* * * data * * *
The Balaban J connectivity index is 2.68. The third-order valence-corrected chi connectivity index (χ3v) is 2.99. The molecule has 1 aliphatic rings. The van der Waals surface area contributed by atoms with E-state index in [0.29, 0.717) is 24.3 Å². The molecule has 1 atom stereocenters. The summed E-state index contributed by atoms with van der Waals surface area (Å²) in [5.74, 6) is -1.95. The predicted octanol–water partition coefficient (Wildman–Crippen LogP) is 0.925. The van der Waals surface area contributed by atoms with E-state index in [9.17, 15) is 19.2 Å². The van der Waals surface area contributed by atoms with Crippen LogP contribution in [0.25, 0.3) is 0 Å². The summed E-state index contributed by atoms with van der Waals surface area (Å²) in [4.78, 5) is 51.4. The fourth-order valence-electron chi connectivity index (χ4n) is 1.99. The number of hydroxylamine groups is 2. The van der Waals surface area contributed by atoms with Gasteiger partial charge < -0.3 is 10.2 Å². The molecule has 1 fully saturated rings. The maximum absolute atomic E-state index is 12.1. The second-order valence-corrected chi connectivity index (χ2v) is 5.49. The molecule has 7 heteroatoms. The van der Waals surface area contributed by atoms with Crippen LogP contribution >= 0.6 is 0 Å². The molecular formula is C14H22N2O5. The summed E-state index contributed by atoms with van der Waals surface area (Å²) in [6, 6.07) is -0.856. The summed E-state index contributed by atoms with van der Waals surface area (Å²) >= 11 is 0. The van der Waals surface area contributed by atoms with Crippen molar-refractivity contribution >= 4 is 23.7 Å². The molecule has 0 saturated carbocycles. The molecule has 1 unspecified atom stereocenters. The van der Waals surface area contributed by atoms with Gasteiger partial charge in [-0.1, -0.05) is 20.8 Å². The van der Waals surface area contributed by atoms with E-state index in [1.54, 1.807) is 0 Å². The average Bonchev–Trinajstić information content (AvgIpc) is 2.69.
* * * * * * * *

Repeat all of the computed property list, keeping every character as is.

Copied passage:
The Balaban J connectivity index is 2.68. The third-order valence-corrected chi connectivity index (χ3v) is 2.99. The molecule has 1 aliphatic rings. The van der Waals surface area contributed by atoms with E-state index in [0.29, 0.717) is 24.3 Å². The molecule has 1 atom stereocenters. The summed E-state index contributed by atoms with van der Waals surface area (Å²) in [5.74, 6) is -1.95. The predicted octanol–water partition coefficient (Wildman–Crippen LogP) is 0.925. The van der Waals surface area contributed by atoms with E-state index in [9.17, 15) is 19.2 Å². The van der Waals surface area contributed by atoms with Crippen LogP contribution in [0.25, 0.3) is 0 Å². The summed E-state index contributed by atoms with van der Waals surface area (Å²) in [4.78, 5) is 51.4. The fourth-order valence-electron chi connectivity index (χ4n) is 1.99. The number of hydroxylamine groups is 2. The van der Waals surface area contributed by atoms with Gasteiger partial charge < -0.3 is 10.2 Å². The molecule has 1 fully saturated rings. The maximum absolute atomic E-state index is 12.1. The second-order valence-corrected chi connectivity index (χ2v) is 5.49. The molecule has 7 heteroatoms. The van der Waals surface area contributed by atoms with Crippen LogP contribution >= 0.6 is 0 Å². The molecular formula is C14H22N2O5. The summed E-state index contributed by atoms with van der Waals surface area (Å²) in [6, 6.07) is -0.856. The summed E-state index contributed by atoms with van der Waals surface area (Å²) >= 11 is 0. The van der Waals surface area contributed by atoms with Crippen molar-refractivity contribution >= 4 is 23.7 Å². The molecule has 0 saturated carbocycles. The molecule has 1 unspecified atom stereocenters. The van der Waals surface area contributed by atoms with Gasteiger partial charge in [-0.1, -0.05) is 20.8 Å². The van der Waals surface area contributed by atoms with E-state index in [1.54, 1.807) is 0 Å². The average Bonchev–Trinajstić information content (AvgIpc) is 2.69.